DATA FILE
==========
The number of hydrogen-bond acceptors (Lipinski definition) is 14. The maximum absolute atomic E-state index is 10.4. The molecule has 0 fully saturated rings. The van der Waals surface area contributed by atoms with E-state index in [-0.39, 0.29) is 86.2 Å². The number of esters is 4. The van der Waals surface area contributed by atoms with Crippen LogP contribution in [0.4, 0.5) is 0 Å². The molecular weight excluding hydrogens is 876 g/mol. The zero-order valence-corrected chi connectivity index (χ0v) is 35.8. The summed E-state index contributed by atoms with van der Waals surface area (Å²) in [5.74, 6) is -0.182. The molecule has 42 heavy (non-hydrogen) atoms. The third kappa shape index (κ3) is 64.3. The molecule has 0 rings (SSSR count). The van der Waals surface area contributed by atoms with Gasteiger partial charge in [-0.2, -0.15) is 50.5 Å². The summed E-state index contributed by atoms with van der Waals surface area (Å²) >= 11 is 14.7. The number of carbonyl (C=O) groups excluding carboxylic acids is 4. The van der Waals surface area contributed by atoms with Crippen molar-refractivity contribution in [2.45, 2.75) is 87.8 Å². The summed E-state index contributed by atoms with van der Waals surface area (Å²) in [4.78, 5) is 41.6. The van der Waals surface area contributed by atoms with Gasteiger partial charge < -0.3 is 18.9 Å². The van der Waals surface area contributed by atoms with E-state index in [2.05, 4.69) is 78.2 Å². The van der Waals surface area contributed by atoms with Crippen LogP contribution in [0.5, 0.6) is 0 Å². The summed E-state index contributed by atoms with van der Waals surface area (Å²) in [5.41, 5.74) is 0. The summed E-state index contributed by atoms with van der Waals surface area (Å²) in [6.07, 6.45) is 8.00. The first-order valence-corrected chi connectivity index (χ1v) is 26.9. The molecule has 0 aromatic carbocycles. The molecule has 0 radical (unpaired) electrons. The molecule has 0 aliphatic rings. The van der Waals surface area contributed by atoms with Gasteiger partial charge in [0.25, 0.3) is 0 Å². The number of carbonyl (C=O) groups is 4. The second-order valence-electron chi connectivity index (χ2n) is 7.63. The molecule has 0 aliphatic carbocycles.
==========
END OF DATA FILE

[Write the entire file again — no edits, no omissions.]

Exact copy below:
The number of hydrogen-bond acceptors (Lipinski definition) is 14. The maximum absolute atomic E-state index is 10.4. The molecule has 0 fully saturated rings. The van der Waals surface area contributed by atoms with E-state index in [-0.39, 0.29) is 86.2 Å². The number of esters is 4. The van der Waals surface area contributed by atoms with Crippen LogP contribution in [0.4, 0.5) is 0 Å². The molecular weight excluding hydrogens is 876 g/mol. The zero-order valence-corrected chi connectivity index (χ0v) is 35.8. The summed E-state index contributed by atoms with van der Waals surface area (Å²) in [5.74, 6) is -0.182. The molecule has 42 heavy (non-hydrogen) atoms. The third kappa shape index (κ3) is 64.3. The molecule has 0 rings (SSSR count). The van der Waals surface area contributed by atoms with Gasteiger partial charge in [-0.2, -0.15) is 50.5 Å². The summed E-state index contributed by atoms with van der Waals surface area (Å²) >= 11 is 14.7. The number of carbonyl (C=O) groups excluding carboxylic acids is 4. The van der Waals surface area contributed by atoms with Crippen molar-refractivity contribution in [2.45, 2.75) is 87.8 Å². The summed E-state index contributed by atoms with van der Waals surface area (Å²) in [4.78, 5) is 41.6. The van der Waals surface area contributed by atoms with Gasteiger partial charge < -0.3 is 18.9 Å². The van der Waals surface area contributed by atoms with E-state index in [2.05, 4.69) is 78.2 Å². The van der Waals surface area contributed by atoms with Crippen LogP contribution in [0.5, 0.6) is 0 Å². The summed E-state index contributed by atoms with van der Waals surface area (Å²) in [5.41, 5.74) is 0. The summed E-state index contributed by atoms with van der Waals surface area (Å²) in [6.07, 6.45) is 8.00. The first-order valence-corrected chi connectivity index (χ1v) is 26.9. The molecule has 0 aromatic carbocycles. The molecule has 0 radical (unpaired) electrons. The molecule has 0 aliphatic rings. The van der Waals surface area contributed by atoms with Gasteiger partial charge in [0.25, 0.3) is 0 Å². The number of carbonyl (C=O) groups is 4. The second-order valence-electron chi connectivity index (χ2n) is 7.63. The molecule has 0 aliphatic carbocycles.